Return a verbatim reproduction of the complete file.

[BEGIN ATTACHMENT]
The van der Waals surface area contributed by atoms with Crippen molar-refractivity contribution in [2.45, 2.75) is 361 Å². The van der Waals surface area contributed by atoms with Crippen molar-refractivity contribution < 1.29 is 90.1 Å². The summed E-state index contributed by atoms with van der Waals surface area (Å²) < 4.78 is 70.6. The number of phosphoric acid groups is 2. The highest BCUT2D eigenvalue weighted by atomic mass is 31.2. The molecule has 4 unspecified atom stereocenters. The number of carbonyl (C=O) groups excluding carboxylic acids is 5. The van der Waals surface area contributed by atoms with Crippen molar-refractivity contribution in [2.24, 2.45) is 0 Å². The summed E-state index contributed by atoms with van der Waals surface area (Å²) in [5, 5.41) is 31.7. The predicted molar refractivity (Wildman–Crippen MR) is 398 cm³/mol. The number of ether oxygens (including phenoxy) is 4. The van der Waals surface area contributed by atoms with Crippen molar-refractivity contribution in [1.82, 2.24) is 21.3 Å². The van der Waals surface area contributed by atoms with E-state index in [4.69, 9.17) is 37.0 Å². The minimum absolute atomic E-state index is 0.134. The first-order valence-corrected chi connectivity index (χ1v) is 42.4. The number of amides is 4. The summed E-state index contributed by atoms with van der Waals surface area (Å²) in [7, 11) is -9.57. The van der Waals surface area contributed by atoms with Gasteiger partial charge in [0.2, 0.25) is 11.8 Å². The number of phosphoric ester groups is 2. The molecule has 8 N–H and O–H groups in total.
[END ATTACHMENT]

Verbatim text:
The van der Waals surface area contributed by atoms with Crippen molar-refractivity contribution in [2.45, 2.75) is 361 Å². The van der Waals surface area contributed by atoms with Crippen molar-refractivity contribution < 1.29 is 90.1 Å². The summed E-state index contributed by atoms with van der Waals surface area (Å²) < 4.78 is 70.6. The number of phosphoric acid groups is 2. The highest BCUT2D eigenvalue weighted by atomic mass is 31.2. The molecule has 4 unspecified atom stereocenters. The number of carbonyl (C=O) groups excluding carboxylic acids is 5. The van der Waals surface area contributed by atoms with Crippen molar-refractivity contribution in [2.24, 2.45) is 0 Å². The summed E-state index contributed by atoms with van der Waals surface area (Å²) in [5, 5.41) is 31.7. The predicted molar refractivity (Wildman–Crippen MR) is 398 cm³/mol. The number of ether oxygens (including phenoxy) is 4. The van der Waals surface area contributed by atoms with Crippen molar-refractivity contribution in [1.82, 2.24) is 21.3 Å². The van der Waals surface area contributed by atoms with E-state index in [4.69, 9.17) is 37.0 Å². The minimum absolute atomic E-state index is 0.134. The first-order valence-corrected chi connectivity index (χ1v) is 42.4. The number of amides is 4. The summed E-state index contributed by atoms with van der Waals surface area (Å²) in [7, 11) is -9.57. The van der Waals surface area contributed by atoms with Gasteiger partial charge in [0.2, 0.25) is 11.8 Å². The number of phosphoric ester groups is 2. The molecule has 8 N–H and O–H groups in total.